Thank you for being... late⌚️

Friends who have known me for years would laugh at this title. I'm the kind of person who would be saying 'yes I'm on my way!!' when I'm just getting out of bed. 😂👻

It’s always difficult to write something that isn’t (immediately) related to myself. In my past 6 months of blogging, the easiest blogs are the ones about my own experience, because nobody can judge whether I'm right or wrong. Then there are the ones which involves facts & information, because I need to cross-check facts, and organize them in a sensible order in a way that people will be interested in. The most difficult ones are about opinions, because people has a right to disagree. As long as you're putting yourself out there, you're risking judgments & criticisms.

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Anyway, let's skip the BS and here we go!!👻

 Thank you for being late is the  title of a book by Thomas Friedman . It's a book that I haven't finished.... The following article is inspired by Friedman's contrast between how fast digital acceleration has been and will be  vs  the word 'late' in the title. 

Thank you for being late is the title of a book by Thomas Friedman. It's a book that I haven't finished.... The following article is inspired by Friedman's contrast between how fast digital acceleration has been and will be vs the word 'late' in the title. 

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Why are we so obsessed with speed?

Does doing things fast mean doing things right? (cue inspo from Homo Deus) Technology gives us ever greater power, and helps us do things faster, but it doesn’t guarantee that we do the right things faster. One reason why Black Mirror is so intriguing is because it ditched all the talks about how technology gets so advanced, but instead how humans interact with such technology advancement. 

Are we giving humanity more time by making things run faster? In some sense, I feel we are even spending more time to search for the truth (with that much information). How about people feeling absolutely overwhelmed by the speed of life, feeling stressed, frustrate & helpless, and decided to take a step back and live a slower life (that's me 🙋!)... So what’s happening?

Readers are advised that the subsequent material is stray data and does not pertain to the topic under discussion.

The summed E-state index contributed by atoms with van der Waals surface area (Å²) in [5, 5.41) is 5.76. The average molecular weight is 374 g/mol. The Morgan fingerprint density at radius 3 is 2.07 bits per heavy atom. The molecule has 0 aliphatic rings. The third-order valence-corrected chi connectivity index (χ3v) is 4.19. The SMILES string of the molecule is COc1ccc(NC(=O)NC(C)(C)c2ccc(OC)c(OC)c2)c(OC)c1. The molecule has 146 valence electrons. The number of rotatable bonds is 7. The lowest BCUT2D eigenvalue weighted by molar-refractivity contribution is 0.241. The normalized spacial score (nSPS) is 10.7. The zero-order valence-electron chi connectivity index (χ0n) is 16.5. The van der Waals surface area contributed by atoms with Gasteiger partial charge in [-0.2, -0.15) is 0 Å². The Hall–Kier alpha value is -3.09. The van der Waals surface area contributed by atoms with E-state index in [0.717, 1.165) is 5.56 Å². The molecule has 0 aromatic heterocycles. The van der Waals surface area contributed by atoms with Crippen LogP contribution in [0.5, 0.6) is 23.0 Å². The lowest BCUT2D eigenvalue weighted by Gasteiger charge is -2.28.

I say, there is an equilibrium on how fast we need to live in order to be sane & happy.

I think human civilization always hit an 'equilibrium' in speed. (Now my 'equilibrium' here isn't some kind of mathematical or scientific notion, bear with me, I am not that academic 👵 .) Some of the geniuses out there are living ahead of our times, while some others like me can’t take it anymore and choose to slow down and take a step back. The recent “slow living” movement is kind of an evidence. There ain’t no “slow living” campaigns back in 1960s! Everybody wants to be quick, ‘hush hush it’s already tomorrow in Hong Kong!’* and now with everybody being quick, some people want to be slow.

*Drawing inspo from my recent fav movie Already Tomorrow in Hong Kong. ♥️

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But No, we don’t have more time.

And we are still the same as what we are like, 100 years ago.

Yes, technology might help us 'expand' time (by doing things faster), such as I can have more processing power with a computer, more manpower with the ability to remotely control machines to do things simultaneously, but evolution doesn’t equip us with a 48-hour day, a faster metabolism, faster emotional recovery, faster brain power, faster social bonding with others.

Our physical body and mental capacity HAS NOT kept up with the light-speed of information explosion & technological advancement. Maybe that's why we feel constantly rushed and overwhelmed?

It still takes the same time for us to feel happy/sad/ashamed, to digest food, to sleep, to bond with another human being, for our skin to absorb things. And we still only have 1 brain, 2 arms, 2 legs. We only have 1 heart, our arteries are pretty much similar to what humans had 50 years ago. We still have a physical boundary to how much we can do. Yet our lives have become so much more busy, and we are bombarded with so much stimulation, that it’s not difficult to understand why we constantly feel overwhelmed.

That we're capable of doing many things (quickly!) somehow made us forget what we actually need in order to survive. That we can’t fill emotional emptiness with technology, that we can’t fill our stomach with digital numbers, that we can’t fill our innate preference of music with meaningless beeping sound or white noise, that we can’t fill our desire of bonding with people we love with virtual social media 'friends'. That we can’t survive without drinking water, breathing oxygen, and breathing out carbon dioxide. In this sense, it seems our relationship with ourselves and the environment hasn’t changed much since civilization started.

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We don't want to do the *wrong* things fast.

Yes, the digital world is real (and is happening at full speed), but so is our actual physical world. It's exactly because things can be done so quickly that sometimes we need more time, more introspection to evaluate what we are doing. We don't want to do the wrong things fast. Our needs haven’t changed much since our parents or grandparents. That we are busy and have other priorities in life doesn't mean we can afford to do wrong to our body, emotions, and the environment. I urge everyone to take the time to live the actual world, to take the time to consider the food we put in our mouth, the energy we surround ourselves with, and the impact we create on the environment.

In other words, thank you for being late.